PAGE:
I’ve been aware that my play and work spaces are male-dominated for quite some time. I’ve witnessed people being treated unfairly and I’ve been treated unfairly. My friends have horror stories, I have horror stories, we talk about them together. It’s a thing and it’s been a thing for a while.

When #1ReasonWhy happened, I breathed a sigh of relief. Luke Crane of Kickstarter (and himself a game designer) asked innocently on twitter:

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“Why are there so few lady game creators?”

When Filamena Young responded, ending her tweet with the hashtag #1ReasonWhy, it began. Soon, this hashtag was populated with tens of thousands of tweets, all horror stories doing their best to explain why videogames culture may be a problematic place for us to work and play.

I was glued to my computer. Look at all these brave women! Check out all that fortitude! Oh god the fortitude. It’s oozing out everywhere. War drums started, and I heard chants under all the tweets: “Enough. is. enough.”. My heart was racing.

Quickly, the #1ReasonMentors hashtag appeared, for women wanting help to find someone to help them. It was followed by the #1ReasonToBe hashtag, to remind us of why it’s a kick-ass job enough for us to put up with this crap in the first place.

As we carefully curate our personal space and who we associate with, we can start to forget certain behaviour exists. Horror stories remind us of the existence of our bubble, that there’s a big world out there, that there are people out there who are still blatant misogynists or unknowing sexists, and that women still exist who don’t associate with the term feminist, despite enjoying all the tasty cake feminist movements have provided them thus far. #1ReasonWhy was a call to check your bubble, and it was goooood.

I’ve felt like it’s been necessary for quite some time to organise myself in a feminist capacity to be there for the culture I love so much, but I didn’t really have many ideas how to go about it. All I knew is that horror stories can only get us so far, even though they had their place. A few months before the #1ReasonWhy hashtag I started brainstorming and asking experienced feminists and women in digital culture what I could do to help. I was shown how other fields are offering support systems to women creatives, what works, what doesn’t. I particularly like the notion behind nochicksnoexcuses.com.au, a rolling database of women experts that broadcasters, festival organisers and curators (and the like) could access so there was no way the excuse “We just couldn’t find any women” would fly when confronted about lack of diversity of opinion.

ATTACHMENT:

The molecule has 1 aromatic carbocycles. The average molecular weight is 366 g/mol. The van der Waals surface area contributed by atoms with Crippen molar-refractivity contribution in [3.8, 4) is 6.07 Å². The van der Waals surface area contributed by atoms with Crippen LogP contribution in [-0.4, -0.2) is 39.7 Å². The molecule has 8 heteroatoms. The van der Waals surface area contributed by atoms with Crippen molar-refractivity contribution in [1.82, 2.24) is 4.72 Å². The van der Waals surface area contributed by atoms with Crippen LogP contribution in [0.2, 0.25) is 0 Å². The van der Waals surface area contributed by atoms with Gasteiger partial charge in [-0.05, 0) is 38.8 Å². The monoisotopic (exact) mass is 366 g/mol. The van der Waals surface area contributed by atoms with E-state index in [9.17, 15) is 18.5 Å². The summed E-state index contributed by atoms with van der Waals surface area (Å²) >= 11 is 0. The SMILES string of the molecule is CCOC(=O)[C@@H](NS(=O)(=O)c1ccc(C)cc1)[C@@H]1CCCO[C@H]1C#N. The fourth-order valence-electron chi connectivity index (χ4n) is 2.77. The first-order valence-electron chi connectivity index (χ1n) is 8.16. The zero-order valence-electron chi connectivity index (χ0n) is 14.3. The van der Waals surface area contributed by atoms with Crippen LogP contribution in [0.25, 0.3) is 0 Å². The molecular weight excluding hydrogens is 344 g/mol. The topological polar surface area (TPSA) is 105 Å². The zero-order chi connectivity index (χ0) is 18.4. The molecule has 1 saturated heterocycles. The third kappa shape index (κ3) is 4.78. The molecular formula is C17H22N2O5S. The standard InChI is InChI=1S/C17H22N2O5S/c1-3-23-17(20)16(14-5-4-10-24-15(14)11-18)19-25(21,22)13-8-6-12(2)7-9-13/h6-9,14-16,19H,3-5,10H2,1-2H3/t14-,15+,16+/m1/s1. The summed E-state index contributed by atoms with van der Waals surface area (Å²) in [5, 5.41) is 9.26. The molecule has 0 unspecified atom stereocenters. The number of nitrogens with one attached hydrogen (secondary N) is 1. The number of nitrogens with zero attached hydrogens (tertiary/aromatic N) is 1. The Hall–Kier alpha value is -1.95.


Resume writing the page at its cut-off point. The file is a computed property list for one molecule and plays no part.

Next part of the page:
But I didn’t feel like that was the right fit for creatives in the game space. A framework of “experts” can also exclude a lot of people who have meaningful things to contribute, in our domain. Students and emerging practitioners still have a lot of wisdom to share.

I want to set up an online hub where women creatives can share the personal epiphanies about their craft they’ve been having, the lessons they’ve learned, and get help when they need it. A space that showcases amazing women game developers locally and from all over the world, asking them to write a blog article about something they’d like to share. A space where women can share their #1ReasonWhy, and be greeted with a knowing hug and reminded of #1ReasonToBe. A space that also welcomes non-games professionals to dip their toe in and see what this whole videogame malarky is all about—a safe space where they don’t have to prove “nerd cred” in order to earn permission to make something cool.

I want there to be a place to go to feel energised and not alone as a woman working in videogames, like I did when I was reading #1ReasonWhy. Both online, and in person. I want something steadfast and durable.

The hashtag felt so ephemeral. I was scared of losing it. “Where are we all going after this is done?! I don’t want to lose you all,” I tweeted. The groundswell behind movements lead by social media can seem so fleeting. There needs to be concrete action afterwards to make sure a difference is actually made.

I want to make a space where there’s a focus on the personal relationship between maker and craft. Where industry experience isn’t a nucleus, people still learning their path are valued and heard, and other people can help them. The maker’s journey is a fascinating one, and one that requires a lot of support, both moral and otherwise. Throw in a harsh gender imbalance and the need for support is even greater.

So I’m going to make this space. Horror stories can only get us so far, after all. So, women in digital culture: start writing down things you’re needing some help with. I’m going to try and put some women in front of you that will try to help. Don’t lose the momentum, don’t lose the urge to say enough is enough, and don’t lose contact. #1ReasonWhy was an important cultural moment. One we shouldn’t let disappear.

Leena van Deventer is a writer, editor, and game developer from Melbourne, Australia. Follow her on twitter @grassisleena

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